Lana Del Rey: Born To Die Review (Three Takes)
It can be difficult to gain a balanced perspective on an album after reading a single summary of the music. Bias can tilt a review, as can personal taste, history and just about everything else that is unique to the person writing it. So in an effort to offer an expanded perspective in such a medium, here are three reactions, three impressions, three Takes on Born To Die by Lana Del Rey.
I think I am supposed to be outraged…OUTRAGED!… by Lana Del Rey and her new LP Born to Die. Despite my best effort to fire myself up and buy into the notion she is worse than Milli Vanili covering Nickleback, Born to Die mostly just bores me. My first thought upon hearing her breakout hit “Video Games” was that someone did a crappy version of what Lucinda Williams would sound like if she tried to write generic pop and had significantly less talent. The rest of the album is equally bland. Where you could be creative, she instead titles a song “Diet Mountain Dew,” when she could be intriguing, she sings about “cocaine hearts” and wraps her song in over dramatic pop dribble on “Off to the Races.” Born to Die didn’t really bug me or make me upset, it just made me wish it was over. The thing that confuses me is that people who generally value artist creativity seemed instantly enamored with her, which only helped to fuel the backlash. To me, this album sounds like a perfect complement to the record collection for those who get excited when The Black Eyed Peas come on the radio. I suppose if I looked at it in a different light, I could get myself in a tizzy, but I can’t even fathom why Lana Del Rey has even been inserted into that conversation. Shiny, overproduced, lowest common denominator pop music that is meant for high school dances and top 40 radio stations, not music nerds like me. Despite what Liz Phair says.
I was initially drawn in by Lana Del Rey’s first single “Video Games.” It has a nice melancholy melody that is well suited to Del Rey’s smoky pipes. And I still don’t think it’s a terrible song – that is unless you listen to the lyrics. In “Video Games” as well as the rest of Born To Die Del Rey seems to have actually filled in the lyrics as an afterthought, or possibly using a random word generator. Take the line “I say you’re the bestest / Lean in for a big kiss / Put his favorite perfume on,” for instance. It sounds like something you might find in a 3rd grader’s diary. And despite the awful lyrics, if Del Rey had at least managed to craft an album’s worth of melodies that are as good as the one from “Video Games,” then the record wouldn’t be a complete disaster. Unfortunately the rest is mostly dreck – innocuously bland melodies with jarringly superimposed hip hop samples.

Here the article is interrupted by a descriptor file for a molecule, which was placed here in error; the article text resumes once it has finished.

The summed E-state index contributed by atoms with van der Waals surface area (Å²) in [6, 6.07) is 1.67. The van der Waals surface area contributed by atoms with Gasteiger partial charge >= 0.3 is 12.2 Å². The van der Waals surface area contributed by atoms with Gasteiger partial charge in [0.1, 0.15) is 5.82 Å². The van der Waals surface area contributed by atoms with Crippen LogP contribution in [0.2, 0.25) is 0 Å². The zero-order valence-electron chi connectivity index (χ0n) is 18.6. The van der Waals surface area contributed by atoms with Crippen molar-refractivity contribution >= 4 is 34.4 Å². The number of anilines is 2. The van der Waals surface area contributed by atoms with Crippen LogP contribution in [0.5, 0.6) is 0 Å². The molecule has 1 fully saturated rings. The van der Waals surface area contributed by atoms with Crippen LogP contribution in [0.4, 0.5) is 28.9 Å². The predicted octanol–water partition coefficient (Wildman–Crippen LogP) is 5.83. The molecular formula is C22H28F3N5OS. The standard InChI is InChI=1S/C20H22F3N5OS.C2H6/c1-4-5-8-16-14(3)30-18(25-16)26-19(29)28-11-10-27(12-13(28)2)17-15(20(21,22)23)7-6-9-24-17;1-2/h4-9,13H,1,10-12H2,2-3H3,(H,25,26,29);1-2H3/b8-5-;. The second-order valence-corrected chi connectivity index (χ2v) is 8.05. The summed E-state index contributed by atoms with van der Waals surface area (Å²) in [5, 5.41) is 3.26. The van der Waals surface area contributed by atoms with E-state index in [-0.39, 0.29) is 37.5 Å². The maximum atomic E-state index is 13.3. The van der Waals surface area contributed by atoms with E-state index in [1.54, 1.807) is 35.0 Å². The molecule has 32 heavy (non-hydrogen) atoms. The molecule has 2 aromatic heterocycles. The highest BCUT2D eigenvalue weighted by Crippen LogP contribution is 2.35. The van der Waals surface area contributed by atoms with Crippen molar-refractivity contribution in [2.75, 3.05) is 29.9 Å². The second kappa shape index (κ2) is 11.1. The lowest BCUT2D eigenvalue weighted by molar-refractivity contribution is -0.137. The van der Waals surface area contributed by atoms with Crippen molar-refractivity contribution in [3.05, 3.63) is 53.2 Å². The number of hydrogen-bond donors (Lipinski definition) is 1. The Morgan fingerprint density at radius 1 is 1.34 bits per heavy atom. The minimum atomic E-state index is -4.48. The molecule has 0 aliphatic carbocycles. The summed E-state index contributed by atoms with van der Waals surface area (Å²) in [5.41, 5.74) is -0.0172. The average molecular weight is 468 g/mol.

Del Rey is infamous for calling herself the “gangster Nancy Sinatra,” which from the sound of this seems to mean copping Nancy’s style and tacking on some poorly conceived beats. The main difference between Del Rey and Nancy though is that Sinatra had substance. In addition to being a sex bomb she was also a gal whom you couldn’t tip over with a feather. Del Rey has the sex part down pretty well, but thus far the substance is lacking.
A lot of people already are on polar opposite sides of the spectrum regarding the songstress known as Lana Del Ray. Ever since the debut of the song that catapulted her into the limelight known as “Video Games”, it’s been interesting to see the critic’s word regarding the album known as Born To Die. Regardless though, this sounds like “My Beautiful Dark Twisted Fantasy” by Kanye West (even Jeff Bhasker shares production duties on two of the album’s cuts), but even with that, Kanye’s production handprint is all over this, and that isn’t necessarily a bad thing. Rather than the hedonistic, excessive highs that Kanye uses, Lana takes on the melodramatic lows of love and heartbreak, and again, this also works in “Born To Die’s” favor. Such cuts as “Off To The Races”, and even the upbeat tempo of “Diet Mountain Dew”, Lana’s vocals aren’t anything to whine about, but it takes a certain downer amount of energy to digest the wallop that this disc packs across 65-plus minutes. If you’re grading her music solely on the live performance of SNL, then you are sadly mistaken to say that this disc sounds bad or doesn’t pack a punch. But there’s a great deal of material here that warrants a second time around to truly see how to digest Lana Del Ray.